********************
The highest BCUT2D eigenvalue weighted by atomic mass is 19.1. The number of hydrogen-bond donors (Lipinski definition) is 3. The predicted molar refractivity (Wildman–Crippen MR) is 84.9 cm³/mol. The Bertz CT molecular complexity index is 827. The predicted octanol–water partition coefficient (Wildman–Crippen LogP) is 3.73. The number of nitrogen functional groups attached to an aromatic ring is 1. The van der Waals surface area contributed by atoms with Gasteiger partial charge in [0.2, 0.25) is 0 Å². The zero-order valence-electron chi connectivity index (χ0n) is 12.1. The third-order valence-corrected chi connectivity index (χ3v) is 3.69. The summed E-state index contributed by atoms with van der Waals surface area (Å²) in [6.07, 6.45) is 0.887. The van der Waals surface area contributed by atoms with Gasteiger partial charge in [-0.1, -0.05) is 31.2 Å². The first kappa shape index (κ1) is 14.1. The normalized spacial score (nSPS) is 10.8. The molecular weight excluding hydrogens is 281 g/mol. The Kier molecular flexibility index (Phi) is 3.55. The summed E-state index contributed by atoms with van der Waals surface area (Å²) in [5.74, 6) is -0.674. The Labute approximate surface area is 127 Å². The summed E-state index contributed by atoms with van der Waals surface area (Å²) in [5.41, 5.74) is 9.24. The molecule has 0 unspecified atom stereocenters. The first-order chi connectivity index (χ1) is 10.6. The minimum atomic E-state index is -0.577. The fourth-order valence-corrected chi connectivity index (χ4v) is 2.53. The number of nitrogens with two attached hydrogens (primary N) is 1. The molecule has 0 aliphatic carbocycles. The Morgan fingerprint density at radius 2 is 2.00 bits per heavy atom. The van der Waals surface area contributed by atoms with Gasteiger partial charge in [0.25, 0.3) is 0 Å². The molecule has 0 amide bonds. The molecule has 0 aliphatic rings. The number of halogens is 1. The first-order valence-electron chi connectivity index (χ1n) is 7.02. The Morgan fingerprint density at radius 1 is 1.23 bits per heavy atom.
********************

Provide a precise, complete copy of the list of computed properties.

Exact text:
The highest BCUT2D eigenvalue weighted by atomic mass is 19.1. The number of hydrogen-bond donors (Lipinski definition) is 3. The predicted molar refractivity (Wildman–Crippen MR) is 84.9 cm³/mol. The Bertz CT molecular complexity index is 827. The predicted octanol–water partition coefficient (Wildman–Crippen LogP) is 3.73. The number of nitrogen functional groups attached to an aromatic ring is 1. The van der Waals surface area contributed by atoms with Gasteiger partial charge in [0.2, 0.25) is 0 Å². The zero-order valence-electron chi connectivity index (χ0n) is 12.1. The third-order valence-corrected chi connectivity index (χ3v) is 3.69. The summed E-state index contributed by atoms with van der Waals surface area (Å²) in [6.07, 6.45) is 0.887. The van der Waals surface area contributed by atoms with Gasteiger partial charge in [-0.1, -0.05) is 31.2 Å². The first kappa shape index (κ1) is 14.1. The normalized spacial score (nSPS) is 10.8. The molecular weight excluding hydrogens is 281 g/mol. The Kier molecular flexibility index (Phi) is 3.55. The summed E-state index contributed by atoms with van der Waals surface area (Å²) in [5.74, 6) is -0.674. The Labute approximate surface area is 127 Å². The summed E-state index contributed by atoms with van der Waals surface area (Å²) in [5.41, 5.74) is 9.24. The molecule has 0 unspecified atom stereocenters. The first-order chi connectivity index (χ1) is 10.6. The minimum atomic E-state index is -0.577. The fourth-order valence-corrected chi connectivity index (χ4v) is 2.53. The number of nitrogens with two attached hydrogens (primary N) is 1. The molecule has 0 aliphatic carbocycles. The Morgan fingerprint density at radius 2 is 2.00 bits per heavy atom. The van der Waals surface area contributed by atoms with Gasteiger partial charge in [0.25, 0.3) is 0 Å². The molecule has 0 amide bonds. The molecule has 0 aliphatic rings. The number of halogens is 1. The first-order valence-electron chi connectivity index (χ1n) is 7.02. The Morgan fingerprint density at radius 1 is 1.23 bits per heavy atom.